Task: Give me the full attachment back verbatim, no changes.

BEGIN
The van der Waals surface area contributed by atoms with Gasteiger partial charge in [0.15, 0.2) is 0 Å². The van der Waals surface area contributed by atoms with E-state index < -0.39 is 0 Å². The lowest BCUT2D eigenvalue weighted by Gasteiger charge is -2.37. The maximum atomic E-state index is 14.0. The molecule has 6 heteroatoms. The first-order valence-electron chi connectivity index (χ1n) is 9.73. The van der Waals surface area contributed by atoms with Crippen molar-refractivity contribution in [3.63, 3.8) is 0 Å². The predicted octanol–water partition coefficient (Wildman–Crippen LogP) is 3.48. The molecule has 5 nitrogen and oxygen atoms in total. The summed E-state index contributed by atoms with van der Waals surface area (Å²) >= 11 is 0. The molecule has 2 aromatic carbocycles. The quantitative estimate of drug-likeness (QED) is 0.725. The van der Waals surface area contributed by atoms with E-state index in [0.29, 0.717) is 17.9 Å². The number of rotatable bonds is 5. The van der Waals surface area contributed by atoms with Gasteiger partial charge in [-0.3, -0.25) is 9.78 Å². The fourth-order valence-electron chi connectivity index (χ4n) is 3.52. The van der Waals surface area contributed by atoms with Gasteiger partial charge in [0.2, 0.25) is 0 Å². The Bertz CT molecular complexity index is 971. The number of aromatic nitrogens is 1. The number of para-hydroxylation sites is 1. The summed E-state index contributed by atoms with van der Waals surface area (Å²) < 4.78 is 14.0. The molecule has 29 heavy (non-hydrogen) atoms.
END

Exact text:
The van der Waals surface area contributed by atoms with Gasteiger partial charge in [0.15, 0.2) is 0 Å². The van der Waals surface area contributed by atoms with E-state index < -0.39 is 0 Å². The lowest BCUT2D eigenvalue weighted by Gasteiger charge is -2.37. The maximum atomic E-state index is 14.0. The molecule has 6 heteroatoms. The first-order valence-electron chi connectivity index (χ1n) is 9.73. The van der Waals surface area contributed by atoms with Crippen molar-refractivity contribution in [3.63, 3.8) is 0 Å². The predicted octanol–water partition coefficient (Wildman–Crippen LogP) is 3.48. The molecule has 5 nitrogen and oxygen atoms in total. The summed E-state index contributed by atoms with van der Waals surface area (Å²) >= 11 is 0. The molecule has 2 aromatic carbocycles. The quantitative estimate of drug-likeness (QED) is 0.725. The van der Waals surface area contributed by atoms with E-state index in [0.29, 0.717) is 17.9 Å². The number of rotatable bonds is 5. The van der Waals surface area contributed by atoms with Gasteiger partial charge in [-0.3, -0.25) is 9.78 Å². The fourth-order valence-electron chi connectivity index (χ4n) is 3.52. The van der Waals surface area contributed by atoms with Gasteiger partial charge in [0.2, 0.25) is 0 Å². The Bertz CT molecular complexity index is 971. The number of aromatic nitrogens is 1. The number of para-hydroxylation sites is 1. The summed E-state index contributed by atoms with van der Waals surface area (Å²) < 4.78 is 14.0. The molecule has 29 heavy (non-hydrogen) atoms.